I had a request to post a tip on shooting in low light. There are a few ways to approach this. Depending on level of photography skills and your ability to use your manual settings, it can be a lot to take in.
Let’s look at some examples. These were taken in my basement. The lighting isn’t that great, so I definitely have to manipulate my settings.
So we’ll start with the beginners. My suggestion to you when shooting in dark places is to find all the natural light that you can. Make sure that you subject is facing the light source (i.e. the window).
These first two photos will show you the difference. In the first one, our subject has her back to the window. Her face is shadowed and has noise or grain (more explanation below) that you’ll notice if you zoom in. In the second shot, she is in the exact same room but the window light is shinning on her face. Makes quite a difference, huh?
So your first goal is to get to the natural light! It is your friend.
Still for beginners: If you have no natural light source then you are just going to have to use your flash. Stinks, but it’s true. But birthday memories are more important than not using a flash.
Ok, for the more advanced photographers out there. ISO, aperture, and shutter speed are what we are dealing with.
Let’s define a few things. Have you ever heard someone say that a photo is “grainy” or that an image has “noise”? Well this photo below was taken in the same room and has lots of noise in it. The photo almost looks like there is sand on it. It’s noticeable pretty much everywhere, but most noticeable in the dark areas. Some photographers embrace it, while others avoid it at all costs. Me? I avoid it. But on the other hand, I have seem some incredible images that incorporate noise. I guess it’s not really my style.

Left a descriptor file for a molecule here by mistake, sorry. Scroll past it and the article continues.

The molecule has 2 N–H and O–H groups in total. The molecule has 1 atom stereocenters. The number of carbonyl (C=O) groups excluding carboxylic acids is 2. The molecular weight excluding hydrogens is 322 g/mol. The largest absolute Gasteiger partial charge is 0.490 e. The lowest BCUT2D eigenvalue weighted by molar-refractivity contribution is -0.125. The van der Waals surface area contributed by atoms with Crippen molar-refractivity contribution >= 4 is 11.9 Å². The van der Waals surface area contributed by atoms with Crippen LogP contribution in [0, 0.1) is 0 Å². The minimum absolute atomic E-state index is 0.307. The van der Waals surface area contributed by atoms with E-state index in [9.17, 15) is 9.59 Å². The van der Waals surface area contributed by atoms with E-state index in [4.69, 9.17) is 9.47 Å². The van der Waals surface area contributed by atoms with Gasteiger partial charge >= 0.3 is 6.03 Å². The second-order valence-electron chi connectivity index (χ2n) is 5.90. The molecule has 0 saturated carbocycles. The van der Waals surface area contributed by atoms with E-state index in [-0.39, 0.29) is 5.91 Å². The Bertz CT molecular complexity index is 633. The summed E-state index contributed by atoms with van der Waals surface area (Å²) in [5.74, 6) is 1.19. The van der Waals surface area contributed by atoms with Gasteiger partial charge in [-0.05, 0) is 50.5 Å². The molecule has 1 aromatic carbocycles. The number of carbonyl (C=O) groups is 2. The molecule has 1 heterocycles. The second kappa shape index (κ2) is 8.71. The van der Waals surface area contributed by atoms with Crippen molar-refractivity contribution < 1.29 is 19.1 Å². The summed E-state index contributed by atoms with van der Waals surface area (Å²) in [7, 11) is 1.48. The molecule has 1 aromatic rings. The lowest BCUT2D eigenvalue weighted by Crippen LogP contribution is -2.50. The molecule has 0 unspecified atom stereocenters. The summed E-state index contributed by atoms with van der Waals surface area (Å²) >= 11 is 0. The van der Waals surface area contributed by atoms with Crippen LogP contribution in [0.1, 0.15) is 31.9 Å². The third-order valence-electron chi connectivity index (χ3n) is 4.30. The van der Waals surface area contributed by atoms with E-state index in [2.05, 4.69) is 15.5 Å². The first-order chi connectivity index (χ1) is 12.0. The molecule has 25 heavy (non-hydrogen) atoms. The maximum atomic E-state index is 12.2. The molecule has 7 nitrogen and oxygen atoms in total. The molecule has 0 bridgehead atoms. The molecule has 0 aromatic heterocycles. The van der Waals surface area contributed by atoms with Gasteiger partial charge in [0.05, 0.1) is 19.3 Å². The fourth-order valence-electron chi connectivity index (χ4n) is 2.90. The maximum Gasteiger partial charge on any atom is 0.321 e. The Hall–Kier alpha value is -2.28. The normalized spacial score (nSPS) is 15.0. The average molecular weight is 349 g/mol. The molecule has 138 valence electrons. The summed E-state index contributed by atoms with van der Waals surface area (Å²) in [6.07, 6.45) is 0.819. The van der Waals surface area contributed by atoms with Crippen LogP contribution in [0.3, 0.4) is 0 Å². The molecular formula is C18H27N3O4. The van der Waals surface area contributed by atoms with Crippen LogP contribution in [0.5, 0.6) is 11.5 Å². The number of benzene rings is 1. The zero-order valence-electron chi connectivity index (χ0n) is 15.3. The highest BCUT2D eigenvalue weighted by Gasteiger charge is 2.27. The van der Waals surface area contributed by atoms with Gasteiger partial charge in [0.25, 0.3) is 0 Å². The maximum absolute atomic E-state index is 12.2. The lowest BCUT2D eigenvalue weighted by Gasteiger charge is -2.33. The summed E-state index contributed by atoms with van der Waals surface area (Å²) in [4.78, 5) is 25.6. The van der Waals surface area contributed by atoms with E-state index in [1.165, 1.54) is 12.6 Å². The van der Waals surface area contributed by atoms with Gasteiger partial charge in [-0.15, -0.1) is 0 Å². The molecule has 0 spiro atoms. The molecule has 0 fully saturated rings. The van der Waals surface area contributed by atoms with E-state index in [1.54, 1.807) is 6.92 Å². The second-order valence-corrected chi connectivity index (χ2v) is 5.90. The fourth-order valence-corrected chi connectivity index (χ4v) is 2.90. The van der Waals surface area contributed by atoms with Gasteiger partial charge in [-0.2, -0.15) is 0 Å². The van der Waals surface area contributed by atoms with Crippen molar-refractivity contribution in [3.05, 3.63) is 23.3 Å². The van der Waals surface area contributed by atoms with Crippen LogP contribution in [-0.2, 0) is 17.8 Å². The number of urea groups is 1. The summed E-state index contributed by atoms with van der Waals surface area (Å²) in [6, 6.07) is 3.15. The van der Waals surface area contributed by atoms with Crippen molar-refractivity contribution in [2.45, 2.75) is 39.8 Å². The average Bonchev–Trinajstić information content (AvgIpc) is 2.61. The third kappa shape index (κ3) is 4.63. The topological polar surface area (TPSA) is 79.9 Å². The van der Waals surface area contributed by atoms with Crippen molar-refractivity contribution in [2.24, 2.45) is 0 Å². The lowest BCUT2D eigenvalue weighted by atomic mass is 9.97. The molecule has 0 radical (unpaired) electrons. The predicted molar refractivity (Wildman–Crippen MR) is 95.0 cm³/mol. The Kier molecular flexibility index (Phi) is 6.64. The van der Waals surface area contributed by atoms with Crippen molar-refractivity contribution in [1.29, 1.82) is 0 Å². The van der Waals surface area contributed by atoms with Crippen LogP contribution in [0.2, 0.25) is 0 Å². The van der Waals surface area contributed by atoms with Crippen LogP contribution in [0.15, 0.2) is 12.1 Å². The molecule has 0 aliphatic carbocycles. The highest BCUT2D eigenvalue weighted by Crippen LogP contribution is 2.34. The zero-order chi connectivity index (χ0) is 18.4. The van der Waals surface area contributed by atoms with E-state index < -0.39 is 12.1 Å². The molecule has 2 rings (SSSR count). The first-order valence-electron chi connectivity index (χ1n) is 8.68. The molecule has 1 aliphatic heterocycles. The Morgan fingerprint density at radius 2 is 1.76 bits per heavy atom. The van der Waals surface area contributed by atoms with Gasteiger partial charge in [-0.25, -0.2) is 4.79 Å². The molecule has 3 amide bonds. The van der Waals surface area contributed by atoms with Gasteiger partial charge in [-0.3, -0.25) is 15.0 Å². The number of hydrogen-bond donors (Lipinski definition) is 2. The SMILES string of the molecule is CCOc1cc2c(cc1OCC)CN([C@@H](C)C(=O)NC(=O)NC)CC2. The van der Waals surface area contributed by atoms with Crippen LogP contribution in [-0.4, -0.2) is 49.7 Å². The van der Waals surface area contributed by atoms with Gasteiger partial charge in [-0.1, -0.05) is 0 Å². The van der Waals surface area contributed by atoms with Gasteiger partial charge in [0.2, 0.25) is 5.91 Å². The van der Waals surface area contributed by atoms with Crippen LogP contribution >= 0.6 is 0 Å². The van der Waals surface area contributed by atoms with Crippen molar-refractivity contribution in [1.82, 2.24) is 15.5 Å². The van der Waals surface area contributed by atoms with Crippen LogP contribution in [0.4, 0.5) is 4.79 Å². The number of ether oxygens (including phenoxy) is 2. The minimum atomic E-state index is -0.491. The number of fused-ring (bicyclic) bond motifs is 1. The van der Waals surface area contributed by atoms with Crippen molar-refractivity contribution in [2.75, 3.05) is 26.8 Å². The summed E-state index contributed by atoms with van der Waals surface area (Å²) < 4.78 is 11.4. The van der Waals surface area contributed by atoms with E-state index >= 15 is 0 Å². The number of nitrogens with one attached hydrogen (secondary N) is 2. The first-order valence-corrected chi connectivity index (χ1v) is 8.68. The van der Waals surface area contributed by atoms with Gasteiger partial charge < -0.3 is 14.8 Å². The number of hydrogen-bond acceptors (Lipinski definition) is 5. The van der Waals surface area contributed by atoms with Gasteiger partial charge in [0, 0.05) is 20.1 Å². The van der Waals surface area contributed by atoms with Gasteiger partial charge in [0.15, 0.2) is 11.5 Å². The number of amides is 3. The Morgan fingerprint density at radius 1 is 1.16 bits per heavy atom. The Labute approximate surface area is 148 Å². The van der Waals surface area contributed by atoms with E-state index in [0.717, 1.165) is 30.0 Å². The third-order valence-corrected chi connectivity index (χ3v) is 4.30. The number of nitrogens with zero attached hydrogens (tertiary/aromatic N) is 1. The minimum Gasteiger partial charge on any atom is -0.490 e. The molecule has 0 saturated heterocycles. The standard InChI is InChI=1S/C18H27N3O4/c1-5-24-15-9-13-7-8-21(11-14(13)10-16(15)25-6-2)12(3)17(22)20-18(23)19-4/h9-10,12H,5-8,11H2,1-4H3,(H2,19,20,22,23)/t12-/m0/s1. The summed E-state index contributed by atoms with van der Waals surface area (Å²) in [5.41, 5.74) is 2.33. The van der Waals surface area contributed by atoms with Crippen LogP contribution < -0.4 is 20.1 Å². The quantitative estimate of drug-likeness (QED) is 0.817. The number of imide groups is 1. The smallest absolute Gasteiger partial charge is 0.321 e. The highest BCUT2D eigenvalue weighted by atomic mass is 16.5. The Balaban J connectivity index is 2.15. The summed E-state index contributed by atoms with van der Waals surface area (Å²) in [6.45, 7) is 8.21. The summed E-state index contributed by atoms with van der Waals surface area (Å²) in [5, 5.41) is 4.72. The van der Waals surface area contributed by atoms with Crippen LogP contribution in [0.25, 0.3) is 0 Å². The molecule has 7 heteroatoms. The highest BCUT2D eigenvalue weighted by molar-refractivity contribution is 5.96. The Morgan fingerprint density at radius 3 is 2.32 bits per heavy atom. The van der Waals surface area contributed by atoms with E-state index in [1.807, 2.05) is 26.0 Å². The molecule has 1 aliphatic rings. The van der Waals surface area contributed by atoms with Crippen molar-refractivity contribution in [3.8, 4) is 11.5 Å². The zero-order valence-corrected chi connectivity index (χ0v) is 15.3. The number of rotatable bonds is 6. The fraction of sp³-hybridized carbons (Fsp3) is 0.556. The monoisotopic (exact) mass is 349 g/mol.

There are three different camera settings that affect the outcome of a picture taken in a dark area:
ISO: To capture an image in a low light area you need a fast shutter speed. The way you accomplish this is by adjusting your ISO setting. It’s kind of like tricking your camera into believing that it’s capturing something in a well lit area. So the higher your ISO the faster your shutter speed can be. The trade-off, of course, is that the higher the ISO, the more grain and noise you will get.
Aperture (“F stop”): This number will look like 2.8, 4.0, 5.6 and on. The higher your f stop the bigger the hole in your lens gets and the more light is allowed in. So if you are shooting in a dark area just put your f stop to the lowest number possible (it’s the highest f stop). Confusing. The smaller number is, the higher f stop. So if your lens has a f5.6 as the smallest f stop then put it there.
Shutter speed: Your camera will tell you the best shutter-speed setting for the aperture setting currently being used. Most of the time, I like to shoot one or two stops (settings) higher than recommended by the camera. This is a personal preference. When shooting in dark places you should try shooting a few stops higher than normal, exposing the face, and that will help you get more light too. .
Ok, Did any of that make sense? I can do full tutorials on ISO, Aperture, and Shutter speeds if there is interest. Just let me know. And let me know what questions you have. I’ll try to answer them for you.
First photo above: ISO 3200, f2.8, 1/60. Second photo above: ISO 1250, f2.8, 1/80. Photo below: ISO 1600, f2.8, 1/60
And who knew that I had a cow girl! She is such a funny little thing.
Be sure to subscribe to the blog so you don’t miss our upcoming tips!